A few years ago, back when I lived in the States, I used to hang around with a guy named John Gonzalez, who had a habit of offering you money to do stupid things. "I'll give you 50 bucks if you go to work without any shoes on," he'd say. "I'll give you 30 if you go over to that woman and sing Happy Birthday." Mostly I declined, but there were times when I was tempted. I remember staring at a bottle of red-hot barbecue sauce one night, wondering how much damage it would do to my insides if I drank it. Gonzalez was prepared to pay $75 to find out. I took one sip and ran to the toilet in tears. Oh, how he laughed.
I don't think the aim was to inflict pain and humiliation. Instead, I think Gonzalez enjoyed watching his dilemmas play out. He'd study your face as you considered whether or not to smear spaghetti sauce in your hair before leaving a restaurant ($25), fascinated by the expressions of doubt and anxiety. He was either a student of human behaviour or a nut, it's hard to say. The weirdest thing about all this, perhaps, was the precision with which Gonzalez calibrated the pros and cons of his proposals. What he really wanted, you felt, was to create a situation where the conflicting impulses of risk and reward were so evenly balanced that the choice became impossible to make.
It was better yet if you were desperate for cash, if he could offer a desultory amount and still get your instincts in a twist. For instance: Gonzalez was the owner of a ratty old cat, named Cat, who smelled so bad it made your eyes water to be in the same room. I remember once he offered me $10 to wear Cat on my head, "like a hat", for 30 seconds. In the end I refused, but I was broke enough that the end was a long time coming. And that, for Gonzalez, was a victory in itself.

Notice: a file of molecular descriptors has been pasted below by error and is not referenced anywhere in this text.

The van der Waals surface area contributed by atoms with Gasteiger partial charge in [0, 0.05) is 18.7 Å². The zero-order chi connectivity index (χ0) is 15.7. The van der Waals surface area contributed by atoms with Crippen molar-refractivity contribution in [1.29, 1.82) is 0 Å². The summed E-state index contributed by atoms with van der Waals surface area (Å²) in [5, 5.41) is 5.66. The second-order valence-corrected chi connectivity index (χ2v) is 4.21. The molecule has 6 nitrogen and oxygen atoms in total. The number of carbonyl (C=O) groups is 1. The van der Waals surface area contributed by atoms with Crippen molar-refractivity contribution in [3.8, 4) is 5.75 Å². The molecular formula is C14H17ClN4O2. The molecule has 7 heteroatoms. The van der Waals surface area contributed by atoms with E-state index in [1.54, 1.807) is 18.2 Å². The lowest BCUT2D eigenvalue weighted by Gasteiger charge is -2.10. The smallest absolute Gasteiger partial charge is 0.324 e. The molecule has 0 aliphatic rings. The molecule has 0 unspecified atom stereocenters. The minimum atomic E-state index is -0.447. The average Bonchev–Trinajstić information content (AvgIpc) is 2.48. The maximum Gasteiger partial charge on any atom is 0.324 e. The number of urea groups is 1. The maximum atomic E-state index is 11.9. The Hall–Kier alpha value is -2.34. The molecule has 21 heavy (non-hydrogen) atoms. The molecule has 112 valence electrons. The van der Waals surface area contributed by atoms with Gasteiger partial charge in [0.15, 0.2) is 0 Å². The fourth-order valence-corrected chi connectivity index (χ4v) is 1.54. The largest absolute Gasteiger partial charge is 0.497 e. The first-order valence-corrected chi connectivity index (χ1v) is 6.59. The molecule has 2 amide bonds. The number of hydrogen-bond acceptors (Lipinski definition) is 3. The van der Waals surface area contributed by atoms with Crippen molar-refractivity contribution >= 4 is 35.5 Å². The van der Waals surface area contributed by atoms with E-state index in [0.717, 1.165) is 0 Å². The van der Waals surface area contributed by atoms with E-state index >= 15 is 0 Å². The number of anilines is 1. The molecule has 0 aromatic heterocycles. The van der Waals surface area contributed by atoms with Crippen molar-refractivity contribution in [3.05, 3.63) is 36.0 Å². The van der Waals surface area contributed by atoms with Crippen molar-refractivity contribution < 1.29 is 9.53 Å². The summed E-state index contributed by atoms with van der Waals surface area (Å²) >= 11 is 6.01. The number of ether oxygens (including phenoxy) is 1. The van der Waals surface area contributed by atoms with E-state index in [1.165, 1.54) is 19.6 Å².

One thing you could say for him, though: Gonzalez was always happy to pay out - in fact, he was never happier. He seemed to derive a special pleasure from watching self-preservation succumb to self-gratification. It was as if he was setting out to prove a point. There were times I wondered what lengths Gonzalez might have gone to if he'd been a wealthy man, whether his offer of $20 to lick the wheel of a bus would have moved on to more ambitious levels: $10,000 to let the bus run over your foot; $10,000,000 to let it run over your head.
The last time I saw my friend, I was going through a bad patch. There had been an illness in my family. I had to fly out of the country. I couldn't afford a ticket. "How much do you need?" Gonzalez asked me one night. I waited for the "How bad do you need it?" but that didn't happen. Instead, he pressed the money into my hand, hugged me tightly and walked away.